Mint comes in a whole range of varieties that can be used for cooking, and when I first started a herb garden I found myself the proud owner of several kinds.
However, I gradually came to realise that spearmint was the one I used most, and I now grow only that. This is the one used for mint sauce and for cooking new potatoes. When it’s being chopped the kitchen is filled with the most fragrant aroma; and a couple of sprigs added to boiling new potatoes will permeate the room with an appetising smell too.
In the summer it is, like chives, a herb I use frequently. One unusual application I discovered in the Amalfi area of Italy is to place fresh mint leaves in the belly of fish before baking, grilling or frying them.
One word of warning about mint: never use it dried – it loses all its flavour and becomes very musty and lifeless.
Make the peppers ahead for an easy dish when entertaining. Stuffing vegetables with a mixture of rice, nuts and dried fruit adds plenty of flavour and a very Mediterranean element.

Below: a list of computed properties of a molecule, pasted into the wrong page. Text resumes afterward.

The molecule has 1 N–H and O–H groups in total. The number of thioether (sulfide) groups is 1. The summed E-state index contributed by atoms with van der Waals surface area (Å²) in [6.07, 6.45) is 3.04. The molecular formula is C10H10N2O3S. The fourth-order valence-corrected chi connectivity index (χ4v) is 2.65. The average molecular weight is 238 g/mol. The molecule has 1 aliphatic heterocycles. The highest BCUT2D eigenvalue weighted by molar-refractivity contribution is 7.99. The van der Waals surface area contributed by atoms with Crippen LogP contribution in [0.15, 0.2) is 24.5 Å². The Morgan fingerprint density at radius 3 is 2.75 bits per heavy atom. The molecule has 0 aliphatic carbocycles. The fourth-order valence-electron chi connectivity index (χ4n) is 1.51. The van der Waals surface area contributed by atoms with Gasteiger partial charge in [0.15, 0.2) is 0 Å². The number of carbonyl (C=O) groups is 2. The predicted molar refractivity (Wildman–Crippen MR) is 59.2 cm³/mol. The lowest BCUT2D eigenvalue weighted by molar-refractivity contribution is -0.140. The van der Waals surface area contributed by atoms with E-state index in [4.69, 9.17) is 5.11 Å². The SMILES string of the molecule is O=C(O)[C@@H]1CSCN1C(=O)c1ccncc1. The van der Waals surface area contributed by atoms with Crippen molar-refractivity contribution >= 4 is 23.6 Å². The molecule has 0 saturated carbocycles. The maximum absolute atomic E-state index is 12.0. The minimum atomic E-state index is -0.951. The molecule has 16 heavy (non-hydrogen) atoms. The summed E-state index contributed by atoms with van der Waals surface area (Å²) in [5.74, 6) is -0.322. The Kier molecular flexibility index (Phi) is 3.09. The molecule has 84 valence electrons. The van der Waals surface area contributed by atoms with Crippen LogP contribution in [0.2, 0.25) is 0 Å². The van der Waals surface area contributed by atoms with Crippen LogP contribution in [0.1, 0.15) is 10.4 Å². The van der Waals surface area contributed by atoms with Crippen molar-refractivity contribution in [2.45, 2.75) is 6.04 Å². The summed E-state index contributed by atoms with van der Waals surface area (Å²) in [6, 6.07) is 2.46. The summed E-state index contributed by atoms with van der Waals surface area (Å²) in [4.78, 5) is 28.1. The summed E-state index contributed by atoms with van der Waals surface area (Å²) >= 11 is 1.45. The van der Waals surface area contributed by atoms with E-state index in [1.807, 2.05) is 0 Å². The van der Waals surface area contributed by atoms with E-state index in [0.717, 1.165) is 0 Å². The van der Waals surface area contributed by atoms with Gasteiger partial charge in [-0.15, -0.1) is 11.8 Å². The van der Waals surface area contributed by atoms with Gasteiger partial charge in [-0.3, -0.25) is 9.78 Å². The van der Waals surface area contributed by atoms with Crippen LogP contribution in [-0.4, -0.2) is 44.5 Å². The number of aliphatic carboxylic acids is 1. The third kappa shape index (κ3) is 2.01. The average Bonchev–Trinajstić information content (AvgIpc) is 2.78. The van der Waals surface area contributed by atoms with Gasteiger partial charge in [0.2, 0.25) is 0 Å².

This Middle Eastern salad is so pretty and summery, and if you have mint in the garden that is growing as wild as a jungle – as mine does – it's a wonderful way to use some of it!
This recipe can be served warm, as an accompanying vegetable, or cold as part of a group of salads – in which case you still need to pour on the dressing while the potatoes are warm.
This recipe was given to me by chef Norbert Kostner at the Mandarin Oriental Hotel in Bangkok when I visited the cookery school there. It's lovely served as a first course or included in a cold-buffet menu.
Perfect with lamb, this easy confit is a superb way to use up any gluts of redcurrants that may assail you during the summer!
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